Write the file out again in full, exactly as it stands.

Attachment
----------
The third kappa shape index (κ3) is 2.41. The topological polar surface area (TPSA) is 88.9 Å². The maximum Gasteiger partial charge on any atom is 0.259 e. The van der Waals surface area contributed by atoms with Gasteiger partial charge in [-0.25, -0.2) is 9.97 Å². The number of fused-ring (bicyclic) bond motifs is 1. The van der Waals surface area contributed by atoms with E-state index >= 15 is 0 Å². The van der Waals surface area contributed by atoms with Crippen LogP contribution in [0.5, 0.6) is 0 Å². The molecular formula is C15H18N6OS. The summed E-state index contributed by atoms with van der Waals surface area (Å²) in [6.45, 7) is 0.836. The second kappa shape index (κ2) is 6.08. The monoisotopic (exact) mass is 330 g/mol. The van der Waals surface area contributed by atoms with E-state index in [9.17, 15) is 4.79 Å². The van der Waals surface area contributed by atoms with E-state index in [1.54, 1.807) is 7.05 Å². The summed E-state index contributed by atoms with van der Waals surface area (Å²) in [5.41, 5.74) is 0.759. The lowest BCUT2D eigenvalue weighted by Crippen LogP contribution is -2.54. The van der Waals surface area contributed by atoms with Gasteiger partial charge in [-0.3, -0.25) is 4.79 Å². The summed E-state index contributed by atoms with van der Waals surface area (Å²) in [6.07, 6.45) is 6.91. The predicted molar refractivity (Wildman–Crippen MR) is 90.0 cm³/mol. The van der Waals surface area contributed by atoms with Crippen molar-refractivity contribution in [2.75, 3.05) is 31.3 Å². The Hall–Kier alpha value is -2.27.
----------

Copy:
The third kappa shape index (κ3) is 2.41. The topological polar surface area (TPSA) is 88.9 Å². The maximum Gasteiger partial charge on any atom is 0.259 e. The van der Waals surface area contributed by atoms with Gasteiger partial charge in [-0.25, -0.2) is 9.97 Å². The number of fused-ring (bicyclic) bond motifs is 1. The van der Waals surface area contributed by atoms with E-state index >= 15 is 0 Å². The van der Waals surface area contributed by atoms with Crippen LogP contribution in [0.5, 0.6) is 0 Å². The molecular formula is C15H18N6OS. The summed E-state index contributed by atoms with van der Waals surface area (Å²) in [6.45, 7) is 0.836. The second kappa shape index (κ2) is 6.08. The monoisotopic (exact) mass is 330 g/mol. The van der Waals surface area contributed by atoms with E-state index in [9.17, 15) is 4.79 Å². The van der Waals surface area contributed by atoms with E-state index in [1.54, 1.807) is 7.05 Å². The summed E-state index contributed by atoms with van der Waals surface area (Å²) in [5.41, 5.74) is 0.759. The lowest BCUT2D eigenvalue weighted by Crippen LogP contribution is -2.54. The van der Waals surface area contributed by atoms with Gasteiger partial charge in [-0.3, -0.25) is 4.79 Å². The summed E-state index contributed by atoms with van der Waals surface area (Å²) in [6.07, 6.45) is 6.91. The predicted molar refractivity (Wildman–Crippen MR) is 90.0 cm³/mol. The van der Waals surface area contributed by atoms with Crippen molar-refractivity contribution in [2.75, 3.05) is 31.3 Å². The Hall–Kier alpha value is -2.27.